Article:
Sunday, July 15, 2018

A Weekend of Rare Cerambycids

This week a visit of my friend and co-author of the Arizona Beetle Book in preparation, Dr. Arthur Evans, and Pat Sullivan's annual Infestation party for entomologists promised a lot of fun field work and the probable discovery of more species to photograph for our book  (is that good or bad by now?) But the first exciting news came actually from a herpetologist and facebook friend in Clinton, Greenlee County, AZ. Terry Johnson informed us that 5 specimens of a striking looking Longhorn Beetle had been found there, and he got photos for us and promised me a specimen. It later turned out that there was only ONE specimen, not 5. But I did get it.

Megaderus bifasciatus, found in Clinton, Greenlee County, AZ
 Robert Velton identified the beetle as Megaderus bifasciatus. There were some few reports of this mainly Mexican and central American species from SE Arizona and from Texas. So I was quite happy, looking forward to adding this striking species to the AZ Beetle Book. But Terry's discovery coincided with the reviewing process of a paper whose authors were doubting that any of those old observations were valid. Luckily our community is small and close-knit so they were informed of the find and right now they are asking good questions about the provenance.. Five living specimens in situ are not easily explained as mislabeled or misidentified,  but were they maybe found right next to a pile of imported logs? That would raise the suspicion that they were recent adventives. I will report the result of this interesting story as soon as I know it. edit: only one pristine, newly hatched looking specimen in a residential development of 5 year old houses. Dan Heffern is now doing detective work to find out how our bug got there. Home Depot wood delivery for fences seems to be under suspicion.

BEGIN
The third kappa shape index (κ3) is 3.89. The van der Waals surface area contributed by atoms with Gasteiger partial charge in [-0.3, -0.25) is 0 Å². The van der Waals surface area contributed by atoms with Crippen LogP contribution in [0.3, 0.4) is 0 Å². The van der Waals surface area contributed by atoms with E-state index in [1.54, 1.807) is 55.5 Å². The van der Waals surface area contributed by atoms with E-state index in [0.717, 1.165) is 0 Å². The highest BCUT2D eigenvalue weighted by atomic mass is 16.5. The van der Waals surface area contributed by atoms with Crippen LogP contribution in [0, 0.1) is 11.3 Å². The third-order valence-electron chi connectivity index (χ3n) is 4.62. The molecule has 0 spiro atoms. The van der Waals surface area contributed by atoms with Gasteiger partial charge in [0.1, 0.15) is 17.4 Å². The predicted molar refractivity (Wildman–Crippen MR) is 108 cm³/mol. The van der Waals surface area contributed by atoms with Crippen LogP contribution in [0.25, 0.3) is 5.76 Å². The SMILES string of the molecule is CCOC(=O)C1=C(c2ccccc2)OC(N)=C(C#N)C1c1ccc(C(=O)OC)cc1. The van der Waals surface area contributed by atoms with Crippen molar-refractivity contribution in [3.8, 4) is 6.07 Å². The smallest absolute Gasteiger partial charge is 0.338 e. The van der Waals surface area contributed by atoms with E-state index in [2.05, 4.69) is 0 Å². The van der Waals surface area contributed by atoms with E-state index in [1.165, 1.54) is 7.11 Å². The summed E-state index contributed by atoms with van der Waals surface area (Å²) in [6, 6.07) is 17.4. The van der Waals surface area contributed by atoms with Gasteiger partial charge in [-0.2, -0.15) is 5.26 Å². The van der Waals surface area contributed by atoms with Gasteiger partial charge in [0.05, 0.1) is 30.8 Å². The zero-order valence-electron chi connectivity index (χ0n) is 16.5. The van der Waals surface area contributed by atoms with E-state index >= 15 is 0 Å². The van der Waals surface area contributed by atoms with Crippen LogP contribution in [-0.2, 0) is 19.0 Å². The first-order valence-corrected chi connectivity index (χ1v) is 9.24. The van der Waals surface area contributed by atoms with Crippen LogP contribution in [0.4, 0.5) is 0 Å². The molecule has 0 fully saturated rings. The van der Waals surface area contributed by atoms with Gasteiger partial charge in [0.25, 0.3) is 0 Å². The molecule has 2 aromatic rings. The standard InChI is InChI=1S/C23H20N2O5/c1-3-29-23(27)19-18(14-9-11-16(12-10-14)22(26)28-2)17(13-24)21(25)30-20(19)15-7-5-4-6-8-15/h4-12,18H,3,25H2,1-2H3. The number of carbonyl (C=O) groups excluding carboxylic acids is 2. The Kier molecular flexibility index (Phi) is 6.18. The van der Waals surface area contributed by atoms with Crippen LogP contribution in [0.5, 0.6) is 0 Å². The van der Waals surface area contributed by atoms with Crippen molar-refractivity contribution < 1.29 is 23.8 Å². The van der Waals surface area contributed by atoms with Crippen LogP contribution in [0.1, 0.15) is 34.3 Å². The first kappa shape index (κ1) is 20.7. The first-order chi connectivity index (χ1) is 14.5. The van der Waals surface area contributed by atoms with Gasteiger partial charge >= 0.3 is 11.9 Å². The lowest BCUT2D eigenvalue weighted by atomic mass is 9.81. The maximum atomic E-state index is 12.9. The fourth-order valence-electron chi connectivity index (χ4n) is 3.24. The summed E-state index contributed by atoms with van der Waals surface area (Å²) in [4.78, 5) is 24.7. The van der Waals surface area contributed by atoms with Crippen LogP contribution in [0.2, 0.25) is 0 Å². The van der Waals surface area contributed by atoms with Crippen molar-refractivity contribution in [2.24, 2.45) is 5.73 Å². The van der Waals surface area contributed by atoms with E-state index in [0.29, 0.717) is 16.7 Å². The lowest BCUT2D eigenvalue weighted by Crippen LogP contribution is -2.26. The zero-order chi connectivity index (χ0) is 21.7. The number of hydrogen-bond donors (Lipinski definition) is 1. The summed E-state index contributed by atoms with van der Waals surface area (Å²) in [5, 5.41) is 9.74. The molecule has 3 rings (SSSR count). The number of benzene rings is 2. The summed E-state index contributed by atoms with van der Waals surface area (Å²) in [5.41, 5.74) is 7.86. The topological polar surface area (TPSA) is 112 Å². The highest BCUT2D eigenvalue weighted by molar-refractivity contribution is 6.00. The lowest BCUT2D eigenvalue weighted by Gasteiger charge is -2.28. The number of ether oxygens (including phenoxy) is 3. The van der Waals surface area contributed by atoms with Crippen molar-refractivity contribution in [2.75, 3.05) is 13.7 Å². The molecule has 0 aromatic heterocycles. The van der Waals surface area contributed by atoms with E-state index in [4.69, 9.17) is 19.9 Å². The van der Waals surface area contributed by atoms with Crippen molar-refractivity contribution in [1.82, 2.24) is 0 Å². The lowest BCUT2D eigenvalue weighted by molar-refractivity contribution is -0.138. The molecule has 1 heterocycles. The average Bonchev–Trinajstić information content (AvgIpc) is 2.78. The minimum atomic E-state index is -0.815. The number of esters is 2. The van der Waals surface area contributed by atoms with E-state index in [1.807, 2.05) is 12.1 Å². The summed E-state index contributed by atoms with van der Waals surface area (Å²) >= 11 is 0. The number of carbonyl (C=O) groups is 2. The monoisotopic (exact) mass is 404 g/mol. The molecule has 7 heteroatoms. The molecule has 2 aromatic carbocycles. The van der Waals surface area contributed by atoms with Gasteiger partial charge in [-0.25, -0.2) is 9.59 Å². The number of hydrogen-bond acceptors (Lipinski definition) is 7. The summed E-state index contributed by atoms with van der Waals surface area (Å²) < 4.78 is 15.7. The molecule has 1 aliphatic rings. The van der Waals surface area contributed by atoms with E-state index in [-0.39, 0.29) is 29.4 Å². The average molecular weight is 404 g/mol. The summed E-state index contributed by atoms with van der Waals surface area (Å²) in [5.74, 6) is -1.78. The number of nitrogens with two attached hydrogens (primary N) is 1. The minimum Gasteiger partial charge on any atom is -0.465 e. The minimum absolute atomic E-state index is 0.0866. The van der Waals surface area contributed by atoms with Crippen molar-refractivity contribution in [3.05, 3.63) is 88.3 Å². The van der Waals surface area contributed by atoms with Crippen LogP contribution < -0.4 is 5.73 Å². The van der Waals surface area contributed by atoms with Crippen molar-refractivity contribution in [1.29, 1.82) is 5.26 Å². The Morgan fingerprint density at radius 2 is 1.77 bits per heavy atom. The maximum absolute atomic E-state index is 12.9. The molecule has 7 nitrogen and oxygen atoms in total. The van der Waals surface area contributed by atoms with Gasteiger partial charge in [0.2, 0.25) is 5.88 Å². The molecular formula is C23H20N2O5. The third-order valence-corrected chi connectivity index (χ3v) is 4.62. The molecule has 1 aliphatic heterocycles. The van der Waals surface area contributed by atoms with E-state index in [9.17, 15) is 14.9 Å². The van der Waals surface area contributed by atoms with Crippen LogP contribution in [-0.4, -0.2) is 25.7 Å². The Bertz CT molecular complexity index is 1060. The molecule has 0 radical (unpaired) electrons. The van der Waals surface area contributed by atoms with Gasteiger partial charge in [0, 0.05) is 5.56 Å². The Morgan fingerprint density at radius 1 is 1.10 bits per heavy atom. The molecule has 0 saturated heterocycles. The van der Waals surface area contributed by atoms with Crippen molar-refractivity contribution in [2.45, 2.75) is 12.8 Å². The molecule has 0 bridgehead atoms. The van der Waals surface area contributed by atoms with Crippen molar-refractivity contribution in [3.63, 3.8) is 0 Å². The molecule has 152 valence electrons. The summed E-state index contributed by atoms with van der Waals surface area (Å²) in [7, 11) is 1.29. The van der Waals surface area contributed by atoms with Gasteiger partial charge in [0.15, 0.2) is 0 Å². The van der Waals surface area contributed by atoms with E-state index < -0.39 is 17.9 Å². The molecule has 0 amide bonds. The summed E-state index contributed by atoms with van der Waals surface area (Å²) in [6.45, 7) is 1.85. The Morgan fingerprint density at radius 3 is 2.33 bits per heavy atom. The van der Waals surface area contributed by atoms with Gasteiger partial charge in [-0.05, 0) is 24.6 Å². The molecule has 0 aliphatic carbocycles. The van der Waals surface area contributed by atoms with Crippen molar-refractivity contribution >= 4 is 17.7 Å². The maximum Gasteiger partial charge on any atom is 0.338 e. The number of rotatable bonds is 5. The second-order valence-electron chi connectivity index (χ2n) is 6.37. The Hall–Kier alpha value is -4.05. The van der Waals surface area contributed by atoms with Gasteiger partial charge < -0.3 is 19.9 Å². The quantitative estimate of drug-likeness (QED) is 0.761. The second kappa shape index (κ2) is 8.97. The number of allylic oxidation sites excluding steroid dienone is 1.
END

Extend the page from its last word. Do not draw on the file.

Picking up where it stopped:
Meanwhile, we had our potluck feast at Pat's and I was working off some calories in his beautiful garden that slopes up the side of Ramsey Canyon behind his house.  I  picked mainly small leaf beetles from his perennials, all chosen for their attractiveness to insects I am sure. The diversity was delightful, even if they were all old friends.

But then I came across a little grey Cerambycid wit anulated antennae.

Mecas menthae. on  Salvia leucantha
  If it had been on a sunflower leave, I would have disregarded it as  the well-known Dectes texanus. But I have learned to trust the botanical knowledge of bugs implicitly.  I also remembered that lately a friend had compared species in the two Flat-faced Longhorn genera Dectes and Mecas because they resemble each other. Bingo! Genus Mecas! I showed it to Steven Lingafelter and with the help of Pat's house-synoptic collection, we had the species: Mecas menthae. Sure enough, not only did the plant turn out to be Salvia leucantha (Mexican Sage) in the Mint Family (Labiaceae) but we found 5 more specimens on the bush, making it clear that the beetles do consider it their host plant.

After a trip to Copper Canyon where our lights were inundated with scarabs from tiny Diplotaxis to sturdy  Phileurus truncatus and Strategus aloeus and a restful night's sleep in the back of my Subaru
I visited the garden again. This time I found a nice number of leaf beetle species on Sacred Datura and some morning glories whose leaves were just about skeletonized.

Elytroleptus luteus in situ
But then a little streak of orange on a leave of a tall evening primose where I had been watching pinhead sized jumping weevils. Another Cerambycid? Or a very narrow Netwing? From the expert came the e mail shout 'Holy cow, that is a fascinating beetle! ' We both tentatively talked of Elytroleptus sp., but none that we knew.  What Steven Lingafelter then found looked all wrong at first glance: A beetle not red, but yellow and even called E. luteus. But as an experienced collector and taxonomist he knows that dried specimens may change from red to yellow, and that species are sometimes described from dry museum specimens. Maybe the author was never lucky enough to see our bug alive and beautifully contrasted by a green leaf.  The other details, like proportions, leg coloration, and costae on the elytra fit very well. So I guess he got the correct id!